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The Ethics Of Denying Treatment

Occasionally, truth is not only stranger than fiction; it offers more hope.

The film “Still Alice,” like the novel of the same title upon which it was based, centers on a brilliant and accomplished 50-year-old woman who develops early-onset Alzheimer’s disease. It is a genetic condition, and Alice is presented with a 50-50 chance that each of her three children may eventually experience the same deterioration. In the film as in real life, there is no cure and, should any of the children test positive for the genetic defect, presently no hope. “Still Alice,” which drew even more attention after lead actress Julianne Moore won an Oscar for her performance, was widely praised for highlighting the struggles of people affected by early-onset Alzheimer’s and their loved ones.

But while the fictional characters in “Still Alice” must face their genetic destiny, science offers hope to those who suffer the genetic defect but have not yet developed full-blown Alzheimer’s. Advancements in genetic manipulation have raised the possibility of treatments or cures for Alzheimer’s and other genetic conditions, allowing patients to avoid the worst effects. Perhaps even more importantly for some, advances may soon allow carriers of risky genetic markers to avoid passing such risks on to their children.

Gene therapy can broadly be divided into therapeutic techniques that affect somatic, or non-reproductive cells, and those that affect reproductive, or germ cells. Somatic gene therapy has been a focus of research for years, and generally faces no more opposition than any other medical technique. However, it only helps the particular patient undergoing the treatment; any future children would still be at risk.

The second sort of gene therapy, often called “germline modification,” is different. Changes made successfully to reproductive cells or developing embryos could theoretically pass on – or prevent the transmission of – particular genes to children and later descendants. Not only is this sort of therapy possible, the mechanics behind it are not described as terribly complex. The leading technology, called Crispr-Cas9, serves as a sort of search-and-replace function for editing DNA. Jennifer Doudna, a biologist at the University of California-Berkeley who co-discovered the technique, said, “Any scientist with molecular biology skills and knowledge of how to work with [embryos] is going to be able to do this.”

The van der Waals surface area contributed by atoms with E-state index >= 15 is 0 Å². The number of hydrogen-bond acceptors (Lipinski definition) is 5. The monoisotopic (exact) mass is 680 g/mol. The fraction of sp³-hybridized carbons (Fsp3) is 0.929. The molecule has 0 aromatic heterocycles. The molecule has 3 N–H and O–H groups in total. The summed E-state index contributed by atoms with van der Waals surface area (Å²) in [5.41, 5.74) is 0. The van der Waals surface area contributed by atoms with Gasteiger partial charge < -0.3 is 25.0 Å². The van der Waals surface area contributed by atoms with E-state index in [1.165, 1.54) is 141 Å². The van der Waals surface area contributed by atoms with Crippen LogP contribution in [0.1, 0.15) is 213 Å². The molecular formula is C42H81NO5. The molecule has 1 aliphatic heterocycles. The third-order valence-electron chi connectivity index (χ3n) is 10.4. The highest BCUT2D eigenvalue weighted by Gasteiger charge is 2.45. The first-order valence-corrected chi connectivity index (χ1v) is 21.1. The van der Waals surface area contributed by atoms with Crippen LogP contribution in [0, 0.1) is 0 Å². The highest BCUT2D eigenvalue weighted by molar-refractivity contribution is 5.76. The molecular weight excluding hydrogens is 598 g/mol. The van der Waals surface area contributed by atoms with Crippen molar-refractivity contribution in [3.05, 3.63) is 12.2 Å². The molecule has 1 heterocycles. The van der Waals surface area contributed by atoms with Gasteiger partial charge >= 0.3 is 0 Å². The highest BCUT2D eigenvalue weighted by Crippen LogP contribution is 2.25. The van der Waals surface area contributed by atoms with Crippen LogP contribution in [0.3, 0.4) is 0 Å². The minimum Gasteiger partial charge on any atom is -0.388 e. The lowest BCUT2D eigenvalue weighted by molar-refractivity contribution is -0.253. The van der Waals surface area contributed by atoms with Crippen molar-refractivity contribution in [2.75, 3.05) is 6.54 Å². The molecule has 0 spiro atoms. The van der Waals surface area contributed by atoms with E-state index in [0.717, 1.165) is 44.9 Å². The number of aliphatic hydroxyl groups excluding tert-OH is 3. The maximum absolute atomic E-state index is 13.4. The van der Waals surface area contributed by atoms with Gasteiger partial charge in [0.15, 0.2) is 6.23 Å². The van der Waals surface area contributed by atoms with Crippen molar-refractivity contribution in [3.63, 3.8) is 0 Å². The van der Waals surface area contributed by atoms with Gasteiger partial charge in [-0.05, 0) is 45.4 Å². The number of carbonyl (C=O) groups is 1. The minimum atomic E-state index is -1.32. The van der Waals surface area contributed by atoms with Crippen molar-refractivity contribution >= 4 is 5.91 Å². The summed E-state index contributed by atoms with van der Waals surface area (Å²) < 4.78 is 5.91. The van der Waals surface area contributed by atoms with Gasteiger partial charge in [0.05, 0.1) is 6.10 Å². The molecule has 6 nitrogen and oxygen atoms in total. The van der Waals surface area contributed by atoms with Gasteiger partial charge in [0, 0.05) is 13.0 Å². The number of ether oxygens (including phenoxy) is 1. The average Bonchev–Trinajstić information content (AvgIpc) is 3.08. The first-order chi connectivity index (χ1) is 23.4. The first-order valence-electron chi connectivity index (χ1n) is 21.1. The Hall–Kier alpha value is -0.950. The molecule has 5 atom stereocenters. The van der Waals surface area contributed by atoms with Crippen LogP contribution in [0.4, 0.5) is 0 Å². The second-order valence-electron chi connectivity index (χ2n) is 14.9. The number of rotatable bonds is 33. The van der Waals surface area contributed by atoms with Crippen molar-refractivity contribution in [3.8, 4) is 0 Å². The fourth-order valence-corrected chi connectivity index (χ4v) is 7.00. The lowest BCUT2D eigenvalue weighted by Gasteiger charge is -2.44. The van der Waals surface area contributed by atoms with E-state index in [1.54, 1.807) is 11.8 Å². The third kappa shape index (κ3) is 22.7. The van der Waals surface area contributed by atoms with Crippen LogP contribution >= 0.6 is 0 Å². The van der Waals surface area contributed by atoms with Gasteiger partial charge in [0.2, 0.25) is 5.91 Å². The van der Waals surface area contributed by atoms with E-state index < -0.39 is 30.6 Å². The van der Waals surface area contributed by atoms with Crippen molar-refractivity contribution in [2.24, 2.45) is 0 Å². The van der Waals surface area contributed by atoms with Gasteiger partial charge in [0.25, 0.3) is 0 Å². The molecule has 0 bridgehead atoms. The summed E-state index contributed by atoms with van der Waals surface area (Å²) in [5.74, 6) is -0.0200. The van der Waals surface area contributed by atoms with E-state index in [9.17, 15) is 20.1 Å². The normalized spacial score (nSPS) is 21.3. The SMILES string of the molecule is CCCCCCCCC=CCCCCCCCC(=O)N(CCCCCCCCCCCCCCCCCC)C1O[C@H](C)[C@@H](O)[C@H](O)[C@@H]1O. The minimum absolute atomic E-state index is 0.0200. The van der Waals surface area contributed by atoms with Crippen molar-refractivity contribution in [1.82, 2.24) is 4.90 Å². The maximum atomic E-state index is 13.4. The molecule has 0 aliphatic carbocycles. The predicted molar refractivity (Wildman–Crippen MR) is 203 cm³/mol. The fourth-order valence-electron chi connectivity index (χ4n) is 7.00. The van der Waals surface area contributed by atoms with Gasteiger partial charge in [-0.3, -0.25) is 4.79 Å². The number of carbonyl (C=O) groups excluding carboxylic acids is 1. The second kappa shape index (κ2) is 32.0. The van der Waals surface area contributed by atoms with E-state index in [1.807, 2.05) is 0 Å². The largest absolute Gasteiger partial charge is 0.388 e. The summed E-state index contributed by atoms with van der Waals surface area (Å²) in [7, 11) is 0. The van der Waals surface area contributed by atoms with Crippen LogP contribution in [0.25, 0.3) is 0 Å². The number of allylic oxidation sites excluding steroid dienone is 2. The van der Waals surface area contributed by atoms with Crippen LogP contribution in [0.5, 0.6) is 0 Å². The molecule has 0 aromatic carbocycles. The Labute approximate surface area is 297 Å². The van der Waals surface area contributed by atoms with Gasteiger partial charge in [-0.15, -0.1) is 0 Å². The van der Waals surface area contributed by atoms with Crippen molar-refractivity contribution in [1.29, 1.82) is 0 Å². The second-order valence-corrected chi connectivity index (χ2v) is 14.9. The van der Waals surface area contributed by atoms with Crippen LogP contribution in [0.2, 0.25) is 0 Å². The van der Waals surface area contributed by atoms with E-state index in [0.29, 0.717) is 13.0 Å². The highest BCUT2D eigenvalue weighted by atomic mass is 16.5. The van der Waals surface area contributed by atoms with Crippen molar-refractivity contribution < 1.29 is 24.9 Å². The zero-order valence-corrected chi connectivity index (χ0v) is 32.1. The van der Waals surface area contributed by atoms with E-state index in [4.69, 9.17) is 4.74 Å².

It sounds like a miracle. Yet some in the scientific community and many outside it would ban this treatment, either temporarily or permanently, on the basis of “ethics.” Many of those who oppose such therapies argue that humanity should not play God with its genetic endowment.

Ethics, my... chromosomes. Such arguments are nothing more than thoughtlessness and arrogance, with the side effect of inflicting needless suffering.

Two groups of scientists have called for bans on germline editing. Representatives of an industry group, the Alliance for Regenerative Medicine, published a commentary in Nature magazine recommending a wide moratorium that included not only applications in humans, but even laboratory studies, which they called “dangerous and ethically unacceptable.” A group of biologists writing in the journal Science was more tempered in its recommendation, urging basic research to proceed in an effort to determine “what clinical applications, if any, might in the future be deemed permissible.” Until then, however, they still call for a worldwide moratorium on such clinical applications. Some countries already have legal bans on such therapies; the U.S. does not, though they are subject to approval from the Food and Drug Administration before use in humans, as with other sorts of clinical therapies.